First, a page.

|All Sources > The Manitou Messenger (DA-MM) > The Manitou Messenger (1916-2014) > 1969 > No. 20, Vol. 82|
Guthrie Guerilla Theatre
Author: David Hvistendahl
A guerilla theater group in Minneapolis abandoned the streets for the bright lights of the stage during the Moratorium, briefly upstaging the Minnesota Theatre Company.
The political melodrama surreptitiously opened during the third act of Uncle Vanya Friday night at the Guthrie Theatre. A shill whistle, followed by shouts and vocal machine gun fire, interrupted Yelena Andreievna's solioquy.
Seven male and female Viet Cong, disguised as long-haired street people, infiltrated the theatre from two doors directly in front of the proscenium. U. S. Marines, dressed as revolutionary freaks, intervened from a side entrance, countering the vocal small arms fire with loud, vocal machine gun bursts.
Those in the audience familiar with Checkov's work might have thought at first that Tyrone Guthrie had exercised much poetic license in his new translation of Vanya. Since isles are used for entrances and exits during the production, it wasn't completely clear to the audience what was happening until the VC were mowed down on the lower edge of the proscenium by the Marines.
A Viet Cong girl in a buckskin jacket resurrected herself from an invisible barbed-wire death bed and announced, "You have just been interrupted by an imaginary killing, while the real killing continues to go on in Vietnam right now..."
She didn't get a chance to finish her solioquy before she was in turn interrupted by protests from the audience—boos, hisses, and a few programs were directed towards the interloping Thespians.
The actress-turned-spectator on stage, Patricia Conolly, watched the playlet with a bemused, then amused expression on her face. As the group made a rather hasty retreat to a side exit to avoid possible physical statements from angry middle-aged men in the front rows and a stage hand that had menacingly appeared on the scene, she began to laugh and had to turn her back on the audience to get back into character.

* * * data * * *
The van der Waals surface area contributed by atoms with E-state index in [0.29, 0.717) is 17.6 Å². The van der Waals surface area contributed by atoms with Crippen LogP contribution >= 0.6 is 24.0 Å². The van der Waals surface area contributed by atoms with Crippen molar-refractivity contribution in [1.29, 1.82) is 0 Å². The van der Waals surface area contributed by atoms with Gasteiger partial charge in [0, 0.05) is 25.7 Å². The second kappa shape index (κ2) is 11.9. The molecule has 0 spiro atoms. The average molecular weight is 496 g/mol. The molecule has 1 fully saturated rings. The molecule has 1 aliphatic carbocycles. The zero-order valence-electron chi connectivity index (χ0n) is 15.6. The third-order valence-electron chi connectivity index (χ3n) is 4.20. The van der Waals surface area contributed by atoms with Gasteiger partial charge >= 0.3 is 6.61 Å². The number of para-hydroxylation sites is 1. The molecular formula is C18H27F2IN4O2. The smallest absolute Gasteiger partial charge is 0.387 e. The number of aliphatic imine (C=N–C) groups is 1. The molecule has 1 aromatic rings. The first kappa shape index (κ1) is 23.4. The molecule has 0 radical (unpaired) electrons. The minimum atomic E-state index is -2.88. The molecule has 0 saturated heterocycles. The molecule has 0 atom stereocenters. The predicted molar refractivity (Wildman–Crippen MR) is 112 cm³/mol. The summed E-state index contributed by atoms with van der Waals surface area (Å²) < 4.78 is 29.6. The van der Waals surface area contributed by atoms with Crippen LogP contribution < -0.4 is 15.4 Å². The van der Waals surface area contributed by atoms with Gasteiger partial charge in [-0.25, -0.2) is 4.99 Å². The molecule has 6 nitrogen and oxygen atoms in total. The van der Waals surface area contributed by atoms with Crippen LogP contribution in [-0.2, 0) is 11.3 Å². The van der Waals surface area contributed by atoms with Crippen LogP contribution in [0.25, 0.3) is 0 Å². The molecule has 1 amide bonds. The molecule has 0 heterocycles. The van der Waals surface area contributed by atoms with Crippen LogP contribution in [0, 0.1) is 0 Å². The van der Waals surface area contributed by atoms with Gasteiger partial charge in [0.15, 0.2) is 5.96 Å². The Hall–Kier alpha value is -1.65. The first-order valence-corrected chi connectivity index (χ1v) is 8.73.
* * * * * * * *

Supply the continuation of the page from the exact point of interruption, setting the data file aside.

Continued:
The Marines yelled out war cries heavily laden with trite irony as they retreated, such as, "Kill the Commies! Kill the Gooks! Kill! Kill! Kill! A spectator replied (without ironical intent), "Kill the protestors!"—for which he received applause from the higher-priced seats. The unscheduled play undoubtedly converted several in the audience to the Spiro T. Agnew school of political thought.
The students in the audience interviewed after the play were either turned off or perplexed by the play-within-the-play. (Two bus loads of St. Olaf students and a few carloads of Carleton students witnessed the performances.) One student wearing a Moratorium button said, "I don't see how the Guthrie ties into the military-industrial complex. But I guess some people are so frustrated and determined (to stop the war) that they'll try anything."
In general, the people just didn't believe that the right to public redress of grievances entails the right to be boorish about the matter.